Israel-Palestine war: Families thought they were safe at home, they were wrong
According to Gaza's Ministry of Health, at least 13 entire families have been killed since Israel began pounding the coastal enclave with air strikes on Saturday, turning once busy streets and boulevards into fields of rubble.
Eyewitnesses and residents told Middle East Eye that in all of the incidents, the Israeli army had issued no prior notice before launching air raids on multi-storey residential buildings.
The eyewitnesses said that a primary reason why entire families had perished was due to many gathering in a single apartment, a common practice among Palestinians to ease stress during Israeli bombing campaigns.
Scenes of devastation have taken over Gaza since Saturday when Palestinian fighters mounted the deadliest attack on Israel in decades, killing over 1,000 people and taking dozens of hostage in a multi-pronged offensive.
Israel unleashed what Gaza residents have described as the most intense bombing campaign in recent memory, with at least 830 Palestinians killed so far.
Humanitarian groups have pleaded for the creation of corridors to get aid into Gaza and warned that hospitals overwhelmed with wounded people were running out of supplies.
Israel has stopped entry of food, fuel and medicines into the enclave, and with no bomb shelters, many have been left with no other option but to stay at home.
In a video circulated widely on social media, a member of the al-Zaanin family could be seen in tears, mourning the loss of her daughter and her entire family, following the targeting of their home in Beit Hanoun.
'Everywhere was bombed, wherever you looked, you would see [the devastation]'
- Amir al-Zaanin, Gaza resident
"We came and found out that they are all gone. All of them are martyred, all of them have died. They [the Israelis] have not given them [prior] notice. My daughter [...] over 20 people were at [the targeted] home," the grieving woman said.
Amir al-Zaanin, who lives in a nearby building, told MEE that many members of his family were still trapped under the rubble, hours after the attack.
"Everywhere was bombed, wherever you looked, you would see [the devastation]. Most of the Beit Hanoun area was bombed. There are still victims down there [under the debris] who no one can still reach," Amir said.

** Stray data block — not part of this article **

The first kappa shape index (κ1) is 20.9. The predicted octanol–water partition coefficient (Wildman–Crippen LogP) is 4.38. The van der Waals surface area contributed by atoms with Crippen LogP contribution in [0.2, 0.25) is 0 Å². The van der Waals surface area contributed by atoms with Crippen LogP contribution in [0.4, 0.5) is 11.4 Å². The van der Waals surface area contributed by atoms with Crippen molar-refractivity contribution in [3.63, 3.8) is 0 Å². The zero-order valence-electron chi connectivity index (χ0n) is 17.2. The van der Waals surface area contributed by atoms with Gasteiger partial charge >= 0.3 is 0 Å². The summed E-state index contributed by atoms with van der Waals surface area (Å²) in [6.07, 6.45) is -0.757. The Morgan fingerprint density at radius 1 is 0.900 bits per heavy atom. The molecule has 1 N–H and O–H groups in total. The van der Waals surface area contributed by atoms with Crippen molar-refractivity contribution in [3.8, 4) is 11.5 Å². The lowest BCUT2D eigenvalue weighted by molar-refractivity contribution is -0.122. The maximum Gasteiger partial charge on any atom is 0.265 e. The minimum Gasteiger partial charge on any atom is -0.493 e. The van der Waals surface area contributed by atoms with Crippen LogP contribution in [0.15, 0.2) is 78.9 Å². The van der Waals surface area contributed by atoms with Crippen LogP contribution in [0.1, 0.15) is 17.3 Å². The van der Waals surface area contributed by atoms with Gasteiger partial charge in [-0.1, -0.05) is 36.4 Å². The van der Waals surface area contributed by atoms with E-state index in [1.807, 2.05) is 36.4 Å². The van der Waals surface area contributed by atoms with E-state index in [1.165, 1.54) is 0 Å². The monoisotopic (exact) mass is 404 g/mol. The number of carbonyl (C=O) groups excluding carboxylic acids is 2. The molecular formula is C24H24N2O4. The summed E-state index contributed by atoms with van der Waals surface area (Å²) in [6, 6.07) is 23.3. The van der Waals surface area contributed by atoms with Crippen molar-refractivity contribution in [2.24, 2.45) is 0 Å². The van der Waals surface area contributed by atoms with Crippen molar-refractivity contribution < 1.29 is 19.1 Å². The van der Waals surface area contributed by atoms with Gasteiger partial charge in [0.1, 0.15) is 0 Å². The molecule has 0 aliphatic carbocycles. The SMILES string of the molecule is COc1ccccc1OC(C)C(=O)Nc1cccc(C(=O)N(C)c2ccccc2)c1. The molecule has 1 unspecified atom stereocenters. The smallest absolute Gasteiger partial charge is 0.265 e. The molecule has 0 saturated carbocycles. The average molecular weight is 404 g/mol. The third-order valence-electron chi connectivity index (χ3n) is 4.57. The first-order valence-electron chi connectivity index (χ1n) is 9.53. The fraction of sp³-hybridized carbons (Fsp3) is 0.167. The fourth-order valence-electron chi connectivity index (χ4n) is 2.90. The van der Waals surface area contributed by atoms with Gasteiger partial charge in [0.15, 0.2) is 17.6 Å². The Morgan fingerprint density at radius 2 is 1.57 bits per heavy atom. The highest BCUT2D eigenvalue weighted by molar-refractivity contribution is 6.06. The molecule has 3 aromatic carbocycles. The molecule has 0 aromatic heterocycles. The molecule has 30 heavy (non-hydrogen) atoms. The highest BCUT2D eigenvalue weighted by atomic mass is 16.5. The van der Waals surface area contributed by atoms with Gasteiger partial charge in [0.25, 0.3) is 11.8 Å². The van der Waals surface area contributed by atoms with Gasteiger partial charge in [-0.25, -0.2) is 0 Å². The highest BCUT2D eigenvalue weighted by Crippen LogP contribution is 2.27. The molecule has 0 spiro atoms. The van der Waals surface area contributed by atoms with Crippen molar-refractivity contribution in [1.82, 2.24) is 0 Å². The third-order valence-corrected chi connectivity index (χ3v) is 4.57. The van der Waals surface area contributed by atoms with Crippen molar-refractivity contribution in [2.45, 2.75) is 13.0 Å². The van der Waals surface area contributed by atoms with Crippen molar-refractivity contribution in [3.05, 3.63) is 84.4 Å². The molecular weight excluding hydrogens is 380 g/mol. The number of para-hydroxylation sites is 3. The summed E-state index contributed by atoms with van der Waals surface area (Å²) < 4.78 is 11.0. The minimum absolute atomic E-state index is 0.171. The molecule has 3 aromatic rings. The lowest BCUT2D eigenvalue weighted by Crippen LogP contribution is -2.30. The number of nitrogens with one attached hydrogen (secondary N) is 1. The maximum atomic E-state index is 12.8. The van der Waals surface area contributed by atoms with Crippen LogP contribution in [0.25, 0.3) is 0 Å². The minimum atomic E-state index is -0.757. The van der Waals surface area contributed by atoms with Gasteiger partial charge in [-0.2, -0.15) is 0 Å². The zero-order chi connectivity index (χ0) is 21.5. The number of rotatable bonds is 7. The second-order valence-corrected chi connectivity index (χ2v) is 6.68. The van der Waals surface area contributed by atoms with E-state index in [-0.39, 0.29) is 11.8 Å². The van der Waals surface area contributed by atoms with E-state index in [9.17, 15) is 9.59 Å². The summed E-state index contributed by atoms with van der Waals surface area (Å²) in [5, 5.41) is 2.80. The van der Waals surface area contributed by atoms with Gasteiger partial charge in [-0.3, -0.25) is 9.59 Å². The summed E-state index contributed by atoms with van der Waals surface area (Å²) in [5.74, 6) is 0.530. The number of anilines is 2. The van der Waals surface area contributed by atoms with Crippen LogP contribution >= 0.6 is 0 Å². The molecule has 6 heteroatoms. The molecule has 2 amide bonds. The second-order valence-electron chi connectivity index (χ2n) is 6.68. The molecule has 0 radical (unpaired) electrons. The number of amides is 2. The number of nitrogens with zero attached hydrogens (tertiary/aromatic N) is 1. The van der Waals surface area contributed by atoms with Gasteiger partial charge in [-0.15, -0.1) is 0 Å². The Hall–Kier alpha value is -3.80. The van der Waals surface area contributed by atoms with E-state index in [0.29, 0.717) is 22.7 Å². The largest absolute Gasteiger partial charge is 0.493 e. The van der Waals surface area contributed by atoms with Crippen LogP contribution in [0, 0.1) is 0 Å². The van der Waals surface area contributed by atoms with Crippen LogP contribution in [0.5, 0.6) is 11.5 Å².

Although many of the residents MEE spoke to said they experienced similar scenes of destruction during Israel's 50-day attack on Gaza in July-August 2014, residents of Beit Hanoun said this time felt different.
"Last time, the majority [of the residents] had evacuated [before the attack]. This time no one had evacuated. There are places where massacres have been committed and where we still cannot reach,” Amir said.
A spokesman for Gaza's Civil Defence told MEE that Israeli forces had bombed roads leading to central hospitals, impeding the work of medical and civil defence crews.
A few hours after the Beit Hanoun attack, residents of the Sheikh Radwan neighbourhood, north of Gaza City, witnessed a similar tragedy.
Six members of the Shaaban family, including four children, were killed when an Israel bombed their home.
"Without warning, my sister Enas Riyad Shaaban, her husband, who is my cousin, Nathir Shawqi Shaaban, and their children Omar, Ghada, Batoul, and Ahmed were martyred,” Fathi Shaaban, a resident of Gaza City, posted on Facebook.
On Monday, Israel's Defence Minister Yoav Gallant threatened further attacks on the impoverished population of two million people, and referred to the Palestinians as "human animals".
"I have ordered a complete siege on the Gaza Strip. There will be no electricity, no food, no fuel, everything is closed. We are fighting human animals and we act accordingly," he said.
A few hours after Gallant's announcement, the al-Rimal neighbourhood, a residential and commercial hub in the heart of Gaza City, was ravaged by air strikes.
Dozens of buildings, including businesses and shops, were razed.
Collapsed buildings, mangled infrastructure
Ahlam Bedi, a resident, managed to evacuate her apartment before the intense bombardment began.
"My children and I left for a relative's home, but this morning I went to inspect my apartment. I could hardly recognise my neighbourhood. It completely changed, nothing is in its place," Bedi told MEE.
"I also have almost completely lost my apartment, a large shell struck causing severe damage. I do not know if it's still habitable."
Since 2008, Israel has launched four invasions of Gaza, in 2008, 2012, 2014 and 2021, which resulted in the deaths of thouands of Palestinians, mostly civilians and many children.
The campaigns resulted in the destruction of homes and offices, damage to pipelines and sewage treatment infrastructure, impacting drinking water and spiking waterborne diseases.
Earlier this week, Israel struck the headquarters of the private Palestinian Telecommunications Company, affecting landline telephone, internet and mobile phone services, making it increasingly difficult for the population to maintain contact with the outside world.
Meanwhile, the World Health Organisation has said that supplies it pre-positioned for seven hospitals in Gaza have already run out amid the influx of wounded Palestinians.